Bilirubin
Feb 16, 2014

The sanctioned action is to CHUG!!!




Bleak Gremlin

OK

Where should I start?

MockingQuantum
Jan 20, 2012





Bilirubin posted:

OK

Where should I start?

Dark Entries or Cold Hand In Mine are both good, but I'm not sure you could go wrong with any of the collections

edit: some of his stories are floating around online or in anthologies, so if you go looking, just know that you're probably most likely to run into Ringing the Changes, which is not typical of his normal work and style. It's much more conventional of a horror story than most of his work, and by extension isn't as good.

MockingQuantum fucked around with this message at 06:30 on Jan 16, 2020

pixelbaron
Mar 18, 2009

~ Notice me, Shempai! ~


I would recommend Cold Hand in Mine, personally.

I was gonna take the opportunity to recommend my favorites here but then I looked at the table of contents and realized I'd just be listing the entire table of contents.

The Same Dog was the one that hosed me up the most, I think.

nankeen
Mar 20, 2019

by Cyrano4747


chernobyl kinsman posted:

im begging all of you to read Aickman
i swear i am going to read aickman but my only way to access his works is to shell out actual money and right now that's not an option at all

No. 1 Juicy Boi
Jun 1, 2003

I CAN FEEL MYSELF ROT.



Buglord

chernobyl kinsman posted:

hes the best horror writer of the 20th century and its not even close

Weird that you're talking about Ballingrud, but your last post mentions Aickman?

Ornamented Death
Jan 25, 2006

Pew pew!



COOL CORN posted:

Weird that you're talking about Ballingrud, but your last post mentions Aickman?

Ballingrud is so good his stories break the bounds of linear time and show up in anthologies years before he actually writes them.

Or someone doesn't understand how centuries are identified.

One of those two.

Big Mad Drongo
Nov 10, 2006







Grimey Drawer

chernobyl kinsman posted:

im begging all of you to read Aickman

I'm just getting into the collection Compulsory Games and it owns hard. So far Marriage and Le Miroir have really stuck with me.

MockingQuantum posted:

Dark Entries or Cold Hand In Mine are both good, but I'm not sure you could go wrong with any of the collections

edit: some of his stories are floating around online or in anthologies, so if you go looking, just know that you're probably most likely to run into Ringing the Changes, which is not typical of his normal work and style. It's much more conventional of a horror story than most of his work, and by extension isn't as good.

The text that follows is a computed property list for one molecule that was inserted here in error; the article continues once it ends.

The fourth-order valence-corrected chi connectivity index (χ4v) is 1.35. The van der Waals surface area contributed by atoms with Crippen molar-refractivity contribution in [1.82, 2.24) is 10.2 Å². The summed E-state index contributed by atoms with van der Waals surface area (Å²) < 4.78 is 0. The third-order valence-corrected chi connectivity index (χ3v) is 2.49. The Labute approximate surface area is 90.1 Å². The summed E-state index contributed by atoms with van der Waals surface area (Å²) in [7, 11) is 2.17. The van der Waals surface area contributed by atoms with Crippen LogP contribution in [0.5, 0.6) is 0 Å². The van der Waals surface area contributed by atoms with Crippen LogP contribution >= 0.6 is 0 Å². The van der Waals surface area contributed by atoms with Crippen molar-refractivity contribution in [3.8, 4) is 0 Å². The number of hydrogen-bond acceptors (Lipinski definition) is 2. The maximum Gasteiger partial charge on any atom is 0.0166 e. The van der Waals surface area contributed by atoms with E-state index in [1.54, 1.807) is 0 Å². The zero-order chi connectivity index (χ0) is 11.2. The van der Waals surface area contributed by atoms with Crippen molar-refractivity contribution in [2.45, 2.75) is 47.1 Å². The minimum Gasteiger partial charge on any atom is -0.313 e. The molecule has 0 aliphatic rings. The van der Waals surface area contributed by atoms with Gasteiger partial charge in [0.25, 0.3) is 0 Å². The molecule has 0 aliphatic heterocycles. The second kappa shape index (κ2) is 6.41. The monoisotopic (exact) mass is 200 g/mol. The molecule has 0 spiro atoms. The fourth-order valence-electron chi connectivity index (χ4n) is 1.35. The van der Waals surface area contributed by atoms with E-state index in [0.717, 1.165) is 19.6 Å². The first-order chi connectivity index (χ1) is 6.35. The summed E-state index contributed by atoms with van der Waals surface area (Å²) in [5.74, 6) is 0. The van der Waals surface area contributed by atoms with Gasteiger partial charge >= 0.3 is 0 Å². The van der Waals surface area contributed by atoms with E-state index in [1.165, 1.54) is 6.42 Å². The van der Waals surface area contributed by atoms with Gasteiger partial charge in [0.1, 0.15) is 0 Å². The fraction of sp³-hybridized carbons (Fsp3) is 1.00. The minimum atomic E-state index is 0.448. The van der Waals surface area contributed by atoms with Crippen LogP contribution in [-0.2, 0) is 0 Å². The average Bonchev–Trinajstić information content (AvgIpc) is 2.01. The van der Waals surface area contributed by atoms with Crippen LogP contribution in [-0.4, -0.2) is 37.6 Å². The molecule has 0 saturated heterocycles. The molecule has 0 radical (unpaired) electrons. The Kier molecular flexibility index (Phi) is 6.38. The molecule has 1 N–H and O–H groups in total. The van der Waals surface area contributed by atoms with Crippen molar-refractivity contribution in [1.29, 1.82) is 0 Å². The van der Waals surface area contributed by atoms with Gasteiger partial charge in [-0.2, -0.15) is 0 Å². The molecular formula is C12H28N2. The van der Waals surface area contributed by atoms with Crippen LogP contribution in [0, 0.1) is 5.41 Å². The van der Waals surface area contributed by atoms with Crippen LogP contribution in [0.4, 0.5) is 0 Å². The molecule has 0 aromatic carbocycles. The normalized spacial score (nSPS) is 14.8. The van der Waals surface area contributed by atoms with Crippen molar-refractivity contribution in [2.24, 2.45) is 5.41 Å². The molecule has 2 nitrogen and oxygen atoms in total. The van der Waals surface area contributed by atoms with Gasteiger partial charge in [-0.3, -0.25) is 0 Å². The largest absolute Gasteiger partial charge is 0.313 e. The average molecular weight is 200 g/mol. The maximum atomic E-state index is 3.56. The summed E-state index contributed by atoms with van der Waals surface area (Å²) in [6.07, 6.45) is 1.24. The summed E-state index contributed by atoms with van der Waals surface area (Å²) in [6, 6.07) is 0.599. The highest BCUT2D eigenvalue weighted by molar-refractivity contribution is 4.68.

Yeah this sounds kind of disappointing, from what I've seen so far the main "horror" of his stories have been normality (and with it any sense of security) dissolving around the characters rather than overtly supernatural stuff.

Big Mad Drongo fucked around with this message at 14:28 on Jan 16, 2020

No. 1 Juicy Boi
Jun 1, 2003

I CAN FEEL MYSELF ROT.



Buglord

Ornamented Death posted:

Or someone doesn't understand how centuries are identified.


...good point. It'll be the 20th century for the rest of my life, in my mind.

StrixNebulosa
Feb 14, 2012

You cheated not only the game, but yourself.
But most of all, you cheated BABA



COOL CORN posted:

...good point. It'll be the 20th century for the rest of my life, in my mind.

I hope I live long enough to see the 22nd century:

https://www.youtube.com/watch?v=VyGAc-OLAiQ

MockingQuantum
Jan 20, 2012





Big Mad Drongo posted:

I'm just getting into the collection Compulsory Games and it owns hard. So far Marriage and Le Miroir have really stuck with me.


Yeah this sounds kind of disappointing, from what I've seen so far the main "horror" of his stories have been normality (and with it any sense of security) dissolving around the characters rather than overtly supernatural stuff.

To be fair, Aickman himself really didn't want his work labeled as horror, I think he used the term "strange stories". He sometimes gets unfairly dismissed as just another horror writer of a certain time period, even though he really stands out as something very unique. I'm not sure I could name another author that really writes stories in a similar style to him.

But yeah, his best work tends to be the stories where you just have no loving clue what's going on, but still know that whatever it is, you should be deeply unsettled about it. At least IMO.

chernobyl kinsman
Mar 18, 2007

a friend of the friendly atom



Soiled Meat

did not realize that "The Turning" movie with the stranger things child is based on the Turn of the Screw

MockingQuantum posted:

Dark Entries or Cold Hand In Mine are both good, but I'm not sure you could go wrong with any of the collections